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Voodoochile's data contains what I consider to be proof of the loss of accuracy resulting from high velocity loads:

40gr. Volume = 916 fps. 266 ft. Lbs. 5.5” group @ 20 yards & Violent.
30gr. Volume = 754 fps. 180 ft. Lbs. little recoil with 2.5” grouping @ 20 yards.

Going from 30 grains to 40 grains MORE THAN DOUBLES the group size AND introduces the additional problem of violent recoil. This mirrors my experience, and, I claim, illustrates the folly of full chamber loads.

While some will perhaps claim that a 5 1/2" group at 20 yards is sufficient accuracy, that's missing the point entirely. Voodoochile's prowess at 20 yards (2 hand hold standing, I believe) is admirable and not typical. I submit that most of us won't achieve a 2 1/2" group at 20 yards with 30 grains, and thus the effect of going to a full chamber load (more than doubling the group size) will be even greater, leading to much more than 5 1/2" groups. Not acceptable for any of the endeavors suggested.

And even if one was proficient enough to achieve those results, would you really go hunting with a load that was HALF as accurate as your best load? You now have to reduce your one shot range a great deal.

I suggest you've provided data that proves my point: full chamber (your 'high velocity') loads are generally not acceptable.
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Old November 17, 2011, 07:25 PM   #17
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While I can't cite as much data....

...when I chronied my Walker I found loads were accurate up to forty grains. Beyond that I could get about and additional 100 feet per second but the groups were larger.

I reasoned that the system becomes unstable above what might be called the optimum load.

BUT

I was never able to cypher out what made the system unstable. I began to wonder if it is what is going on just after the ball leaves the barrel that is creating the problem.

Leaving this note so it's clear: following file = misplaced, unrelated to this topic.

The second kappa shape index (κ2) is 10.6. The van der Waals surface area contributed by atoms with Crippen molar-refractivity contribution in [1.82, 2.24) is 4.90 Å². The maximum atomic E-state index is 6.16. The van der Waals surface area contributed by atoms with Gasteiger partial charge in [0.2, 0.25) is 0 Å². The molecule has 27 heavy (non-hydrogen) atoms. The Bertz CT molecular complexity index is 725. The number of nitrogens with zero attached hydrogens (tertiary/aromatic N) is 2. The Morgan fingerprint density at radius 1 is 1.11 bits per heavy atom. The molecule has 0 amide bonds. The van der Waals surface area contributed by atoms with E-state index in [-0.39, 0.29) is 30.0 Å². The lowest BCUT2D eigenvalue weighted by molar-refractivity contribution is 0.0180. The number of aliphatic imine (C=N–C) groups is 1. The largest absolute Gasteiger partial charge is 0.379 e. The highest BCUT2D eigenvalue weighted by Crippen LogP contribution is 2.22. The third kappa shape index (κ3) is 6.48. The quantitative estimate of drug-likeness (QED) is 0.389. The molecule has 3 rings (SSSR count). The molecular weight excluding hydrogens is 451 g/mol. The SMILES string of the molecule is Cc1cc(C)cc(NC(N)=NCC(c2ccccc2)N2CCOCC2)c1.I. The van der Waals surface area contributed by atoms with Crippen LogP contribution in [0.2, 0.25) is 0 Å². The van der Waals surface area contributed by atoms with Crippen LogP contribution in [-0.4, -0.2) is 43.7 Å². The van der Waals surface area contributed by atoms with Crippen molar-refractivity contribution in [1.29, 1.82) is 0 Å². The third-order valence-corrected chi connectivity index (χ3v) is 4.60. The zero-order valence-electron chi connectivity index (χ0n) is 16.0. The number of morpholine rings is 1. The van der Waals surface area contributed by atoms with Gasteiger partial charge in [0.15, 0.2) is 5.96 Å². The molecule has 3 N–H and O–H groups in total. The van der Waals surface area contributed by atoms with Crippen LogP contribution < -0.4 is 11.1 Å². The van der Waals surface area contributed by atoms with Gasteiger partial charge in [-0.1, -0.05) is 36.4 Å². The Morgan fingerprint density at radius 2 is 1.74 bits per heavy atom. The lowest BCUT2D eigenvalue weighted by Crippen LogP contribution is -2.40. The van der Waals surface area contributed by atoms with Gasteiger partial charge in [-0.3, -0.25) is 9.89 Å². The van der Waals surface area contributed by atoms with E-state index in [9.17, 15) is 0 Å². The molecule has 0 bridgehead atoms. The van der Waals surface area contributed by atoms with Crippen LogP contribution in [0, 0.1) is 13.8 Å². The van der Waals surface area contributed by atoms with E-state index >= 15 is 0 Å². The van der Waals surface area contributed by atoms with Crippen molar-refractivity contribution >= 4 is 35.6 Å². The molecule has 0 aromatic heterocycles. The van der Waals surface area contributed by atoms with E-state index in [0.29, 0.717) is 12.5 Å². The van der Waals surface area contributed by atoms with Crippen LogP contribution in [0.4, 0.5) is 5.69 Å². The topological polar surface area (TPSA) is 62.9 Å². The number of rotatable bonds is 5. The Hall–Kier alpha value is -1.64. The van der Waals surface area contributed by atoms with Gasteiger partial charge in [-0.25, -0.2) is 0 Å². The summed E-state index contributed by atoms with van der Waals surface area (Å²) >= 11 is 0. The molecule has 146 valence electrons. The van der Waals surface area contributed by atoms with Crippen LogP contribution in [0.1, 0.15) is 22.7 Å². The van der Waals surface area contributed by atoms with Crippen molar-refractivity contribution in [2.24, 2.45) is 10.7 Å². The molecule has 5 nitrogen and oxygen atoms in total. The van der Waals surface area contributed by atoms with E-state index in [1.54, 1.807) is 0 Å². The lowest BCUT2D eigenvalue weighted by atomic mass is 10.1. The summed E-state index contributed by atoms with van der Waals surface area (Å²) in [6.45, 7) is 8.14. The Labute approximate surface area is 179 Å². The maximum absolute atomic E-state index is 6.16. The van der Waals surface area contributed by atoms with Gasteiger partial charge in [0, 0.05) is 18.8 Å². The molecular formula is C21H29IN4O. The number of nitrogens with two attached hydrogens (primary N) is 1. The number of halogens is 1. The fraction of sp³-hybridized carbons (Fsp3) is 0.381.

Are there accepted theories or perhaps proven facts that explain this?
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Old November 18, 2011, 06:40 AM   #18
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'Unstable' is perhaps a bit of an overstatement, although it conveys a good impression of what's happening.

I don't have a detailed hypothesis, but consider the following:

First, the same thing happens with loads lower than the optimum - accuracy, as measured by group size diminishes, although not at the same rate.

Second, the optimum load can and does vary with each individual gun, although within 5 grain increments many will have the same optimum load. I believe this is due to barrel dynamics, which are very unpredictable and can vary greatly between examples of the same design and manufacture.

Third, there are technique issues that can affect the optimum load results, so that what works one time won't work the next time because the technique was changed - generally, this is the amount of compression used.

Notwithstanding all of the above, I think the most important characteristic that causes accuracy to decrease at maximum load is rifling; I believe the projectile is pushed faster than the rifling can accept. Other variables, such as the projectile alloy, depth and shape of the rifling, etc. affect this so it's not something that a broad generalization can explain, however.

And no, I know of no test data aimed at explaining the phenomenon, although I've done lots of my own testing confirming it exists.

Anyway, that's the best I can do on one cup of coffee while also attempting to keep the livestock from destroying the homestead while SWMBO recovers from a cold. Perhaps a dedicated thread on the subject would be interesting some day.
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Old November 18, 2011, 07:27 AM   #19
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Thanks, "M"

Even though I am a casual shooter, this kind of thing interests me.

I have developed a theory of why the Colt's shoot high which supplements the intentional design theory. Can't test it because I don't have the equipment.

But it is not for this thread.